Spying, immoral, breach of privacy, and data collection all come to mind when talking about the NSA. The NSA has been a hot topic of late and in a not so positive light. Countless numbers of Americans feel their rights and freedoms have been infringed upon when the public found out that the NSA has been using a program called PRISM “to collect various forms of data” over the past few years (Greenwald and Macaskill, 2013). Now public knowledge, this has caused an uproar especially in the United States with regards to online privacy and are people able to safely browse the internet or is their every click being monitored.
Canadians on the other-hand appear to be “safe” when it comes to the alleged NSA spying ordeal, but at a closer look, lots of our data can be collected by the NSA. Sites like Facebook, Twitter and LinkedIn are all American run sites and therefore the data resides in the US which means it in a sense belongs to the US. “For all intents and purposes, the internet as we know it is American owned” (McGuire, 2013). Having said that, the NSA has accessibility to collect this data. Another new phenomenon which has grown recently is that of boomerang routing. A full explanation and easy understanding of boomerang routing can be found here. With this knowledge, there is reason to be slightly concerned who has access to our online data and who actually has our data and how much of it.
In addition, there is a Canadian equivalent to the NSA. This group is called the Communications Security Establishment Canada or CSE. The CSE is a section of the government which helps to protect the “security of Canada and Canadians and works in conjunction with the Anti-Terrorism Act by only collecting foreign originated and terminated data” (CSE-CST, 2013). The CSE has stated that they do not collect data from Canadians; however, in recent news, there were allegations that Defence Minister Peter MacKay “authorized the CSE to eavesdrop, or essentially spy” on Canadians (CBC, 2013). Much like to situation with the NSA, it is unclear as to what information was collected via spying and how much data was collected. But, at a first glance, it would appear that the CSE has that ability to spy on Canadians at the drop of a hat. To be honest, it’s a little frightening.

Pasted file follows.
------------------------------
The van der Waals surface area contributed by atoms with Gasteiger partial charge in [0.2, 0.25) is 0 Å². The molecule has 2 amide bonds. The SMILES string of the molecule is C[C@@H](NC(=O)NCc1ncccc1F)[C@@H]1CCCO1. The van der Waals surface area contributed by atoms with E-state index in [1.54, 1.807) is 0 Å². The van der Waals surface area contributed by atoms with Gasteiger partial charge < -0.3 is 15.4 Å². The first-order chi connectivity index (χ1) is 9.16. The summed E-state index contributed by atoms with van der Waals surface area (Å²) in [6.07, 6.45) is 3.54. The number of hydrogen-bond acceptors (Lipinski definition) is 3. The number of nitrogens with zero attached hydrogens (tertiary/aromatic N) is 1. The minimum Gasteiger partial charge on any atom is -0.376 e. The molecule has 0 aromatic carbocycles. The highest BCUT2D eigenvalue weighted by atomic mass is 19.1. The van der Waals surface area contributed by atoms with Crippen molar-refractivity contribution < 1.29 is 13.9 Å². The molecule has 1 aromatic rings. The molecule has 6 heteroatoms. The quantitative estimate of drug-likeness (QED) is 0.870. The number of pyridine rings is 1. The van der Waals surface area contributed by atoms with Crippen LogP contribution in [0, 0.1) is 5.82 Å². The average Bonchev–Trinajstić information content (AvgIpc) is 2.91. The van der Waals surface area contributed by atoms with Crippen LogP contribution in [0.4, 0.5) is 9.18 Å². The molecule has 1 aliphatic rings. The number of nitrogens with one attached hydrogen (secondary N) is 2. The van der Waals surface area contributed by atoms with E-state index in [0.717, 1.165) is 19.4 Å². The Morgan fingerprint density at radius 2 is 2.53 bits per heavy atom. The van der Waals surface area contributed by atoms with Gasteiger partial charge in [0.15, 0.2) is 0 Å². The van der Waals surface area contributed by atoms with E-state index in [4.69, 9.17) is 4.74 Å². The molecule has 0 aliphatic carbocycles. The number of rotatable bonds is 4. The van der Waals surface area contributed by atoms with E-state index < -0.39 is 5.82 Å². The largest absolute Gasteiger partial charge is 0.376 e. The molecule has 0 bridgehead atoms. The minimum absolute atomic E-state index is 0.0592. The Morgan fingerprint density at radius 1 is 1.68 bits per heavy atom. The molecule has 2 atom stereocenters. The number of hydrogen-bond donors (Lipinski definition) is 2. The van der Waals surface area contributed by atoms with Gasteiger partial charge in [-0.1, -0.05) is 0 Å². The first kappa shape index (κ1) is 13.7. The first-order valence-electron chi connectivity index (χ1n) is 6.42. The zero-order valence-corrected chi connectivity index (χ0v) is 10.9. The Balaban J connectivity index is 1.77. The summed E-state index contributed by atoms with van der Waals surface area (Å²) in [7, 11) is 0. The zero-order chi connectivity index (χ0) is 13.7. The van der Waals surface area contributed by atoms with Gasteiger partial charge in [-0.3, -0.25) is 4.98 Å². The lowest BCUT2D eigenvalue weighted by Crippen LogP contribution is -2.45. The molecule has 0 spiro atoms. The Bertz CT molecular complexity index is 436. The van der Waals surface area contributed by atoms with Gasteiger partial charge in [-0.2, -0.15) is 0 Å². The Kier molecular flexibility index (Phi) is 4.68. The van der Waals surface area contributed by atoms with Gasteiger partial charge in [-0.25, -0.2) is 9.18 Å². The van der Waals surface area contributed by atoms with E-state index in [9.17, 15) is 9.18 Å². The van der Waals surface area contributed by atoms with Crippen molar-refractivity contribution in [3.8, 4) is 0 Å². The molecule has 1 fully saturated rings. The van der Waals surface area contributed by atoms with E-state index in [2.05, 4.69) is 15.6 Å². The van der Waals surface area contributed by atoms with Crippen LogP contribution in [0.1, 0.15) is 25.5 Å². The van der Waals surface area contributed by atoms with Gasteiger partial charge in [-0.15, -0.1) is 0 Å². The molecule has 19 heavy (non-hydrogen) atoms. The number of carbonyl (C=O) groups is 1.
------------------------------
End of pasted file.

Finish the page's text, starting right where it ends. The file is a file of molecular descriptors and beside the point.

My honest opining and solution to this whole situation is if you don’t want someone to find out about certain things, don’t post it online, even on a so-called secure site. There are programs and hackers out there that are specifically designed to hack passwords and secure sites with the end goal of obtaining private and sensitive information. In addition, be aware of what you are looking at and doing while browsing because it would appear that just about all data now a days is tracked, traced, and recorded and can be fairly easily be linked back to you. Use your head and common sense when you browse!
Cbc.ca. 2013. MacKay authorized eavesdropping for Canadian investigations – Politics – CBC News. [online] Available at: http://www.cbc.ca/news/politics/mackay-authorized-eavesdropping-for-canadian-investigations-1.1396996 [Accessed: 15 Sep 2013].
Cse-cst.gc.ca. 2013. Welcome to CSEC. [online] Available at: http://www.cse-cst.gc.ca/index-eng.html [Accessed: 15 Sep 2013].
Greenwald, G. and Macaskill, E. 2013. NSA Prism program taps in to user data of Apple, Google and others. [online] Available at: http://www.theguardian.com/world/2013/jun/06/us-tech-giants-nsa-data [Accessed: 15 Sep 2013].
LeakSource. 2013. Internet Surveillance and Boomerang Routing: A Call for Canadian Network Sovereignty. [online] Available at: http://leaksource.wordpress.com/2013/09/14/internet-surveillance-and-boomerang-routing-a-call-for-canadian-network-sovereignty/ [Accessed: 15 Sep 2013].
McGuire, P. 2013. Canadians Should Be Concerned about the NSA and PRISM | VICE Canada. [online] Available at: http://www.vice.com/en_ca/read/canadians-should-be-concerned-about-the-nsa-and-prism [Accessed: 15 Sep 2013].